Home Page It's time to pull together to keep town centre traffic-free 02/08/11

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Matthew Hancock
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Hart of the Matter

Either the blitz on illegal parking in Haverhill town centre has worked, or else the police have got fed up with imposing it, because there were only three fixed penalty notices issued to vehicles over the past week.

 

This statistic encouraged me to carry out a little experiment by walking up and down the street in the middle of a normal weekday to assess the situation.

 

I saw ten cars parked on either pavements or double yellow lines, but on looking at them closely I found nearly all to have the disabled blue badges displayed on the dashboard. Of course, that badge does not allow you to park on pavements, so one or two of them were still committing an offence.

 

In addition, you are only entitled to use a blue badge when you have the disabled person in your car. Most of the vehicles I saw were empty, having been vacated by one, apparently, able-bodied person.

 

Others had someone sitting in them, in some cases elderly with a stick. But, surely, the point of the badge is to allow the disabled person to access a shop or facility, not to remain in the vehicle while an able-bodied friend or relative does so?

 

One hesitates to suggest that the currency of blue badges must have risen in Haverhill over the last month or two, but they do seem to be remarkably prevalent. Nevertheless, there were still two vehicles not displaying the badge.

 

Rather more annoying was the fact that about a dozen vehicles passed me by as I walked along the street and I watched them as they used it purely as a thoroughfare with no stopping for any other purpose.

 

The public meeting which kicked off the police action at the beginning of June did not confine its irritation to parking in High Street and Queen Street. In fact it was equally concerned at parking in other parts of the town which were not specifically acted upon.

 

But it was also upset about the cavalier disregard of the traffic regulations. I couldnít see, as cars passed me, whether they were displaying blue badges, but they didnít stop so it is irrelevant as they were not there for access.

 

Apparently, there is a problem over the signage for the current traffic regulations which claim to close the street between 10am and 4pm except to blue badge holders. Although Suffolk County Council has finally repainted the double yellow lines, it has not addressed this issue, preferring to wait for the end of the upcoming public inquiry into the street closure.

 

This means the present Ďshared spaceí situation continues, which police say is impossible to enforce. Understandably, the police donít want to have to enforce any of this. They have quite enough to do dealing with crime and anti-social behaviour.

Furthermore, they donít like annoying the public, which is what tends to happen when they dish out parking fines or try to stop people driving where they want to.

 

Nevertheless, the public meeting was quite clear in what it requested, however obliquely the police choose to interpret it. People are fed up with the pedestrianised areas being used willy-nilly by motorists.

 

No doubt both police and council fondly hope the next meeting will have forgotten all about the issue, or will be attended by completely different people.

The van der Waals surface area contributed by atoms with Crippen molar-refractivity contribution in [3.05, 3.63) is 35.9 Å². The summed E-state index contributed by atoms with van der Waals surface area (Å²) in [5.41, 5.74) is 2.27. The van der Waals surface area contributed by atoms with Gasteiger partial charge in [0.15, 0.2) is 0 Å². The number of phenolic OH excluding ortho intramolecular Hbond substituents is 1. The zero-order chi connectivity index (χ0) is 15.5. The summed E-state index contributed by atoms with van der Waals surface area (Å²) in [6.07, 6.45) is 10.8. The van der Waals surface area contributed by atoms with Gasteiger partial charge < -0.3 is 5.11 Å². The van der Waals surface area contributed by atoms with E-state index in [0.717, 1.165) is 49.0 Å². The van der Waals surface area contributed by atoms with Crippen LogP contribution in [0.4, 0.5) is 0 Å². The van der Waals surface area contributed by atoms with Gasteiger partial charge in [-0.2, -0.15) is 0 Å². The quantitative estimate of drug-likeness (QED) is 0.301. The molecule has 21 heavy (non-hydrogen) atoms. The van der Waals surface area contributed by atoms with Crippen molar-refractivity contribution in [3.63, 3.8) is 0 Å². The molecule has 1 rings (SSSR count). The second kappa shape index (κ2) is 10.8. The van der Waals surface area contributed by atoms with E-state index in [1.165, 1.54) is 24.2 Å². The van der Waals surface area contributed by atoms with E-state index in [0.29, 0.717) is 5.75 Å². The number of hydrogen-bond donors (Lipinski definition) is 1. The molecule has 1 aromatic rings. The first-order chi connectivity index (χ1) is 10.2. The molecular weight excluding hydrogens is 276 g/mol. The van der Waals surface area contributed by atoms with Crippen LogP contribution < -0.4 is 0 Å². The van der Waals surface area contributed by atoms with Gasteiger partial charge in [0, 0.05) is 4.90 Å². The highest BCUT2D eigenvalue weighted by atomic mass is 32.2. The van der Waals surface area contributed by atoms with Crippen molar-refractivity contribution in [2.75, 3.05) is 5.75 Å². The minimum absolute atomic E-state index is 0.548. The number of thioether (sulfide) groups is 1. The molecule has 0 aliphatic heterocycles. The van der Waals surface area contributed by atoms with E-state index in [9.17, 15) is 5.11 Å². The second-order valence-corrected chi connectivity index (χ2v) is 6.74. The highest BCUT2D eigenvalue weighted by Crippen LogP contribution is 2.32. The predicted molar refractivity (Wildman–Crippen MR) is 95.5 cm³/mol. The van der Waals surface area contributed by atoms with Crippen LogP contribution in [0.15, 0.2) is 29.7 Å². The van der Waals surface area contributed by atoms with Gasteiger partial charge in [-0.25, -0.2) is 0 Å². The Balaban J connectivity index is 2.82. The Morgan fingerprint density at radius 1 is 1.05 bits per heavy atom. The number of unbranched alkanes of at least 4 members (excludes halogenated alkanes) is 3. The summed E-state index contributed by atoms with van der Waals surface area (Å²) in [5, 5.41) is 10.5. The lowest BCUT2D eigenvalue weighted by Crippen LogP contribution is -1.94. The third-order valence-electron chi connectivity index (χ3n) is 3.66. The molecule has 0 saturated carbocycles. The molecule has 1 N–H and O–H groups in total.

I doubt if either will prove to be the case and, if the people were different, they would almost certainly have the same grouse.

 

The chairman of that meeting, county councillor Tim Marks, made it clear that if people want to make sure the centre is properly pedestrianised, they need to attend the public inquiry and have their say.

 

There will be a strong lobby from the disabled blue badge users, you can be sure, who want the street to remain open, so they donít have to struggle steeply uphill for miles from Jubilee walk car park to High Street, or Lower Downs Slade to Queen Street.

 

That means the silent majority, who have been moaning about the situation for years, and only finally managed to get heard through the roundabout means of a Safer Neighbourhood Team public meeting, will need to be staunchly represented as well.

 

It is true that the two streets are a lot clearer than they were two months ago, and in that regard the police have done a good job in response to public pressure, but my little experiment shows how quickly that work will be undone if the pressure is not applied continually.

 

And that, the police are not just unwilling, but completely unable, to do. There are no traffic wardens in Suffolk now, except those who are funded privately by car park operators or publicly by councils.

 

There are a lot of financial pressures on Haverhill Town Council at present, and quite a bit of complaint about the increase in council tax which it imposed, so do we really want to get into a situation where we hard-pressed council tax payers have to pay for a traffic warden as well?

 

The simplest, and cheapest, solution is to make sure the public inquiry reflects the view of the majority of residents and users of Haverhill town centre, and that has been made clear many times over the past months and years.

 

Then High Street will be closed off between Quakers Lane and Duddery Road by barriers and we can all breathe a collective sigh of relief.

David Hart
David Hart revives his personal take on the week in Haverhill, covering everything from major town developments to what we do with our rubbish.
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